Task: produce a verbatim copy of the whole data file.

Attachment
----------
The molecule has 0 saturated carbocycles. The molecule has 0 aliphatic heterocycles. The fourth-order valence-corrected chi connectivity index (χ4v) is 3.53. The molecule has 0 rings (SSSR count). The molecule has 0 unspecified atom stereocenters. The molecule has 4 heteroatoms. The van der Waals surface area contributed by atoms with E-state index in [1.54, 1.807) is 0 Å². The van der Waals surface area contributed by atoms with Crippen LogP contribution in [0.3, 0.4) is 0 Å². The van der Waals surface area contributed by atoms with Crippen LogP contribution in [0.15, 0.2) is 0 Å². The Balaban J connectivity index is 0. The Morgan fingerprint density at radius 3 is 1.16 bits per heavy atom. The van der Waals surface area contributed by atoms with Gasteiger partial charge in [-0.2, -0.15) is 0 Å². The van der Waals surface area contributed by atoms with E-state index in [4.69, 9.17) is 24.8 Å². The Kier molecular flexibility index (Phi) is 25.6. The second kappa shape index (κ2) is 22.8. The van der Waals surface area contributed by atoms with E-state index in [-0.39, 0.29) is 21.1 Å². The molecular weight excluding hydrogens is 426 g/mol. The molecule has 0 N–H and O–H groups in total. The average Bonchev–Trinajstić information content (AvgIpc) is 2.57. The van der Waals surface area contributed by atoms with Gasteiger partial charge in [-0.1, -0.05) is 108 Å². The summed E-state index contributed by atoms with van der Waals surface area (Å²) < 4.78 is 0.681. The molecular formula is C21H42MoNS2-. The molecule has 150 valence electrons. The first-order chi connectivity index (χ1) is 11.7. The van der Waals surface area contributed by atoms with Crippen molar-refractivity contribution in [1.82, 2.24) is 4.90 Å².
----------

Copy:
The molecule has 0 saturated carbocycles. The molecule has 0 aliphatic heterocycles. The fourth-order valence-corrected chi connectivity index (χ4v) is 3.53. The molecule has 0 rings (SSSR count). The molecule has 0 unspecified atom stereocenters. The molecule has 4 heteroatoms. The van der Waals surface area contributed by atoms with E-state index in [1.54, 1.807) is 0 Å². The van der Waals surface area contributed by atoms with Crippen LogP contribution in [0.3, 0.4) is 0 Å². The van der Waals surface area contributed by atoms with Crippen LogP contribution in [0.15, 0.2) is 0 Å². The Balaban J connectivity index is 0. The Morgan fingerprint density at radius 3 is 1.16 bits per heavy atom. The van der Waals surface area contributed by atoms with Gasteiger partial charge in [-0.2, -0.15) is 0 Å². The van der Waals surface area contributed by atoms with E-state index in [4.69, 9.17) is 24.8 Å². The Kier molecular flexibility index (Phi) is 25.6. The second kappa shape index (κ2) is 22.8. The van der Waals surface area contributed by atoms with E-state index in [-0.39, 0.29) is 21.1 Å². The molecular weight excluding hydrogens is 426 g/mol. The molecule has 0 N–H and O–H groups in total. The average Bonchev–Trinajstić information content (AvgIpc) is 2.57. The van der Waals surface area contributed by atoms with Gasteiger partial charge in [-0.1, -0.05) is 108 Å². The summed E-state index contributed by atoms with van der Waals surface area (Å²) < 4.78 is 0.681. The molecular formula is C21H42MoNS2-. The molecule has 150 valence electrons. The first-order chi connectivity index (χ1) is 11.7. The van der Waals surface area contributed by atoms with Crippen molar-refractivity contribution in [1.82, 2.24) is 4.90 Å².